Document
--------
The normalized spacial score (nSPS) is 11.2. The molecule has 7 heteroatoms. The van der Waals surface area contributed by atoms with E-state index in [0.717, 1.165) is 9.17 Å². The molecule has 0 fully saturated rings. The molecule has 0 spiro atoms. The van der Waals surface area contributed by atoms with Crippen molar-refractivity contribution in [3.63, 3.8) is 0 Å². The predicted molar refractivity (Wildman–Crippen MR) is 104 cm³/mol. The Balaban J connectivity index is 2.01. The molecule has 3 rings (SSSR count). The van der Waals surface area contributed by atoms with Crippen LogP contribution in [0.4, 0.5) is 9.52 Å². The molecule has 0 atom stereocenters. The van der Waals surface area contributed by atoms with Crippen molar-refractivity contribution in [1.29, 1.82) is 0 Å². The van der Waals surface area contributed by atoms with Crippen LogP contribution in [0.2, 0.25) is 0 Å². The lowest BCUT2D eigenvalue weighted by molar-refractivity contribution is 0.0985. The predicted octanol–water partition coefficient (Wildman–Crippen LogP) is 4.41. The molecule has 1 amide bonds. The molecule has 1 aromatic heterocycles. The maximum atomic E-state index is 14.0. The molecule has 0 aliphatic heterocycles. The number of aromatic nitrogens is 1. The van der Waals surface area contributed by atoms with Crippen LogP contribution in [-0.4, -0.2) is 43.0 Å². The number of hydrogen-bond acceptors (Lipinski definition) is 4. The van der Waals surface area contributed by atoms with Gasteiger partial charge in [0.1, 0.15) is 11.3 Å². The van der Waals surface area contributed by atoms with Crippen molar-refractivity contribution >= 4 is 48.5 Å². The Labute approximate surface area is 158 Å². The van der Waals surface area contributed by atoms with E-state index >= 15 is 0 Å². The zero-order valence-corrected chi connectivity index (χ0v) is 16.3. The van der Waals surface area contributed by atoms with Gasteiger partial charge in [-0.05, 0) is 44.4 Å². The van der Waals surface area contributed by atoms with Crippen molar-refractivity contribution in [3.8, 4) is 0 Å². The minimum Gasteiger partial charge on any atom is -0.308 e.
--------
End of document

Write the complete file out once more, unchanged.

The normalized spacial score (nSPS) is 11.2. The molecule has 7 heteroatoms. The van der Waals surface area contributed by atoms with E-state index in [0.717, 1.165) is 9.17 Å². The molecule has 0 fully saturated rings. The molecule has 0 spiro atoms. The van der Waals surface area contributed by atoms with Crippen molar-refractivity contribution in [3.63, 3.8) is 0 Å². The predicted molar refractivity (Wildman–Crippen MR) is 104 cm³/mol. The Balaban J connectivity index is 2.01. The molecule has 3 rings (SSSR count). The van der Waals surface area contributed by atoms with Crippen LogP contribution in [0.4, 0.5) is 9.52 Å². The molecule has 0 atom stereocenters. The van der Waals surface area contributed by atoms with Crippen molar-refractivity contribution in [1.29, 1.82) is 0 Å². The van der Waals surface area contributed by atoms with Crippen LogP contribution in [0.2, 0.25) is 0 Å². The lowest BCUT2D eigenvalue weighted by molar-refractivity contribution is 0.0985. The predicted octanol–water partition coefficient (Wildman–Crippen LogP) is 4.41. The molecule has 1 amide bonds. The molecule has 1 aromatic heterocycles. The maximum atomic E-state index is 14.0. The molecule has 0 aliphatic heterocycles. The number of aromatic nitrogens is 1. The van der Waals surface area contributed by atoms with Crippen LogP contribution in [-0.4, -0.2) is 43.0 Å². The number of hydrogen-bond acceptors (Lipinski definition) is 4. The van der Waals surface area contributed by atoms with Gasteiger partial charge in [0.1, 0.15) is 11.3 Å². The van der Waals surface area contributed by atoms with Crippen molar-refractivity contribution >= 4 is 48.5 Å². The Labute approximate surface area is 158 Å². The van der Waals surface area contributed by atoms with E-state index >= 15 is 0 Å². The zero-order valence-corrected chi connectivity index (χ0v) is 16.3. The van der Waals surface area contributed by atoms with Gasteiger partial charge in [-0.05, 0) is 44.4 Å². The van der Waals surface area contributed by atoms with Crippen molar-refractivity contribution in [3.8, 4) is 0 Å². The minimum Gasteiger partial charge on any atom is -0.308 e.